7. Elise Olmstead
Born in England, Elise Caroline Parché (or Campbell in some instances) served for the British Intelligence during World War I before settling in Canada in 1919. She eventually moved to Seattle, Washington, where she opened a beauty parlor under the moniker Vivien Potter.
Her love of adventure led her to join the Bureau of Investigation as a dry-agent spy. She was tasked with collecting info on former police officer-turned-rum runner Roy Olmstead, who was suspected of leading a sophisticated rum-running ring that saw hundreds of cases of liquor travel between Canada and the U.S. Elise worked undercover as a bookkeeper for Olmstead. As time passed, the unexpected happened: Elise and Roy fell in love and got married. When the dry agents finally asked Elise for intel on Roy, she famously replied, “I cannot testify against him; I am his wife.”
The two moved to a house in Mount Baker and enjoyed all the riches of Roy’s rum-running success. Roy hired local inventor Alfred Hubbard to create the broadest-reaching radio station in the region, which they operated out of their spare bedroom. Elise filled the airwaves as the melodious “Aunt Vivien” who read bedtime stories to children every evening.
But something was strange. Many of the stories were peppered with unusual comments that made little sense to the plot, like the phrase, big bear, run for cover. Prohibition agents, suspecting Elise was transmitting codes to a sophisticated fleet of rum runners, enlisted Hubbard as an informant and began monitoring the station via wiretap.
When federal agents raided the Olmsteads’ home not three months later, Elise was on air telling the tale of Peter Rabbit. Listeners at the time likely heard quite a skirmish followed by the show abruptly going silent. Roy was charged with orchestrating the largest liquor smuggling scheme of that time and served four years in prison. Elise, on the other hand, was miraculously acquitted.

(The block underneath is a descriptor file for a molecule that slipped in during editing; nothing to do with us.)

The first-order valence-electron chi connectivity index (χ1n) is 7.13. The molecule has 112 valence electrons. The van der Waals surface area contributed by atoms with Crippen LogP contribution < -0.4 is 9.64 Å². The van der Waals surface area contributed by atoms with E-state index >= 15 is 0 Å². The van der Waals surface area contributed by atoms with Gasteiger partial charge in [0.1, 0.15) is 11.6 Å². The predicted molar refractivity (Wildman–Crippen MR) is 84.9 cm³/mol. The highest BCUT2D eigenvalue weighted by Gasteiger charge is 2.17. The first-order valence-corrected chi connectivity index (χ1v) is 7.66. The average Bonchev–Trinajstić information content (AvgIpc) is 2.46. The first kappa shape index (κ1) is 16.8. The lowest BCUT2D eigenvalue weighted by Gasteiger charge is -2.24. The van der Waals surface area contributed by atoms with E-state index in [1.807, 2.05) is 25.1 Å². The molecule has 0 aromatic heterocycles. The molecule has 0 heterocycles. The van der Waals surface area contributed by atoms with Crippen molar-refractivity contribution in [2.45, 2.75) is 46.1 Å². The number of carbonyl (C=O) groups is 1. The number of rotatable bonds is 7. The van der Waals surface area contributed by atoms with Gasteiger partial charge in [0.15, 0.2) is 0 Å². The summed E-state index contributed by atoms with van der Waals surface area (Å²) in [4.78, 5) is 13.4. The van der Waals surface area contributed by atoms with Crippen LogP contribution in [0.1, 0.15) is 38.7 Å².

8. Gloria De Caseras
Madame Gloria De Caseras, known as the “beautiful bootlegger,” captivated people on both sides of the Atlantic. De Caseras is said to have been the commander of a fleet of whisky ships that regularly crossed between Britain, Halifax, and Rum Row.
Gloria was married but separated from the son of an Argentine merchant tycoon, and she came from uncertain beginnings. Some speculate she was born Mabel Davy of East London, the daughter of an accomplished sea captain. Others claimed she was a British film star named Gloria De Veres, whose wealthy father helped fund the Russian Bolshevik uprising before mysteriously dying in Japan. Wherever the truth lay, Gloria made headlines wherever she went.
On a return trip from Europe to North America, her five-masted schooner, General Serrett, ran into mechanical trouble. She docked in England unannounced, and it wasn’t long before British authorities came to inspect. They found 10,000 cases of Scotch whisky, presumably bound for America. When asked who owned this booze-laden ship, the captain and crew pointed fingers at De Caseras, head of the Gloria Steamship Company. De Caseras furiously claimed it was a setup. Though the ship might be hers, she swore the booze was not.
De Caseras once again made the headlines while stranded in London as she tried to mitigate her whisky fiasco and a disgruntled crew—this time for stealing a dress from Selfridges, a high-end department store. Although it was determined to be an innocent misunderstanding over an inactive customer credit account, the newspapers had a heyday with it.
De Caseras sold her ship to pay her dues and didn’t appear in the UK again until 1927. She claimed she wanted to return to her homeland for good, and was surprised to find she owed further unpaid fees from her previous debacle. De Caseras had revoked her British citizenship upon marrying her former Argentine husband and was forbidden the right to stay.
With her belongings seized, except for £5 worth of clothing, De Caseras was placed on close surveillance in an upscale hotel room until her deportation. She sailed to Halifax, but unfortunately, Canada didn’t want her either. She was too much of a liability. As the so-called “Queen without a home” declared, "I am a woman apparently without a country, although I was born in England."
De Caseras was greeted with a similar attitude when she later arrived in New York, which she was told she had 15 days to leave. She made her way inland and vanished. News of her plans to marry Albert Charboneau, an American business partner with rum-running investments, appeared in the paper a while later.